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News and notes from around town:
• As we reported earlier this week, plans are in the works for a major expansion of the Zarco convenience store at Ninth and Iowa streets. Once completed, the project may give you the chance to fuel up your vehicle for $1.50 per gallon. No, the plans don’t include a time machine. But at the moment, they do include Lawrence’s first retail Compressed Natural Gas fueling station. Scott Zaremba, Zarco president, confirmed to me that he wants to find a way to make compressed natural gas a feasible fuel alternative in the city. I got the sense that the CNG station is not a done deal. Zarco would feel more comfortable going forward with the CNG idea if a business or organization would step forward and convert its fleet into CNG vehicles. There might be a few private businesses that would consider that (it can cost $5,000 or more per vehicle for the conversion), but my guess is the city of Lawrence will be asked to take a hard look at the possibility. The city last year passed on the idea of converting its public transit fleet over to CNG — in part because building a fueling station for buses would have been expensive. But the city has lots of other vehicles — everything from police cars to trash trucks — that it soon will be buying that could be candidates for CNG. With his location at Ninth and Iowa streets, I’m sure Zaremba will try to convince nearby Kansas University to consider a switch as well.
Price will be the selling point. CNG isn’t sold on a per gallon basis like gasoline. (Usually it is sold by the cubic foot.) But you can compare the two. Just look at how much energy a gallon of gasoline produces and then determine how much CNG it would take to provide the same amount of energy. (I’m not doing the math this early in the morning.) But, according to Zaremba, you’ll currently pay about $1.50 for the CNG equivalent to a gallon of gas.
If the idea takes off, it probably will be for users who are driving their vehicles primarily around Lawrence, since CNG stations are hard to find in other communities. If the CNG idea doesn’t work out, Zaremba said he may consider replacing it with an electric car charging station.
As for other details of the project, plans call for the former BP station at 914 Iowa to be expanded by about 500 square feet. The existing Zarco station then would be torn down. The new store would include a drive-thru for a new coffee and sandwich shop, plus the site would feature a larger “tunnel-style” car wash. Plans — which were developed by Lawrence architect Paul Werner — also would eliminate two of the four curb cuts along that stretch of Iowa Street. Zaremba — who also owns the adjacent Earth Friendly Fuels station at Ninth and Iowa — plans to green the project up by using solar panels on the roof of the store’s building.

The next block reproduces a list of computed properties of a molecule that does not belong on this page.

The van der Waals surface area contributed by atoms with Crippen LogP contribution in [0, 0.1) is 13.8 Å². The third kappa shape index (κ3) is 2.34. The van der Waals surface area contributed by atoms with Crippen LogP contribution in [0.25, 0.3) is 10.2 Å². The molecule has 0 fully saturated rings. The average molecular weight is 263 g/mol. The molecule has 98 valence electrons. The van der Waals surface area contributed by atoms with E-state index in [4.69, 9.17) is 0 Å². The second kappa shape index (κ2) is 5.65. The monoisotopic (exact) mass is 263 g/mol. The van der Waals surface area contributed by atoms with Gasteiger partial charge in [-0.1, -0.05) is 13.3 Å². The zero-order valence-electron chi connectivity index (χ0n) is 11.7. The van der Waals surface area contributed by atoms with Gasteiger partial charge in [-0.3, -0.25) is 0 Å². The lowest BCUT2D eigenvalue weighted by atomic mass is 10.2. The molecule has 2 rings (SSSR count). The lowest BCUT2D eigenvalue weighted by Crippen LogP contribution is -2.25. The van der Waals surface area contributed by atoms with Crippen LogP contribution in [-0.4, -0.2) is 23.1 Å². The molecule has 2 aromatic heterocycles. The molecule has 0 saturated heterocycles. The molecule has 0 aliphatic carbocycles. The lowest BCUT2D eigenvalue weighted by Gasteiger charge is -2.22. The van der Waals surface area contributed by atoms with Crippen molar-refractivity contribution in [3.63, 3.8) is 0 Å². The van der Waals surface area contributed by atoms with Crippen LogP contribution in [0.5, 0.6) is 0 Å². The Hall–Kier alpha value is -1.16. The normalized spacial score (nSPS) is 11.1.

Zaremba hopes to get moving on the project soon. The plans currently are under review by the city’s planning staff.
• Folks hoping for a new convenience store south of Lawrence on the new U.S. Highway 59 should be prepared to wait a bit. As we reported in May, Zarco has filed plans to rezone property on the east side of Highway 59 and just north of County Route 460 for a convenience store. That is near where Zarco operated a station for years before the Highway 59 widening took that spot. But Zaremba tells me that while the rezoning is moving forward, the store likely won’t for another two years or so. He said he wants to wait until the road project is entirely finished and then monitor traffic patterns before making a final decision.
• Brace yourselves, doughnut lovers. It really does appear that Dunkin’ Donuts is going to build its new location on the northwest corner of Sixth and Michigan streets. I began reporting back in 2008 that Dunkin’ Donuts was going to add a second location in the city, and then kept waiting and waiting. But now people tell me that a sign is up at the site and grading of the property has begun. (I haven’t driven by yet this morning, but will later.UPDATE: I've seen it with my own eyes now, and have added a photo of the rendering that is on the sign at the site.) Local Dunkin’ Donuts owner Sonny Patel previously has said that the store would take six to seven months to build. Patel’s existing store at 521 W. 23rd Street will remain open.
• If bacon, eggs, hashbrowns and banana cream pie is more your style for breakfast, you dodged a bullet in Lawrence recently. Last week the Perkins chain filed for bankruptcy protection and closed 27 stores in the process. Lawrence’s store was not on the closure list. At least not yet. The only Kansas store the company closed was its location on State Avenue in Kansas City. But the company — which also owns Marie Callender’s — said the “process to identify under-performing stores will continue through the chapter 11 case.” I have no insight into how the Perkins location in Lawrence does. To show you how old I am, Perkins used to be a “hot spot” for the late-night studying crowd when I was at KU — or so I’m told. Only half of the phrase “late-night studying” applied to me.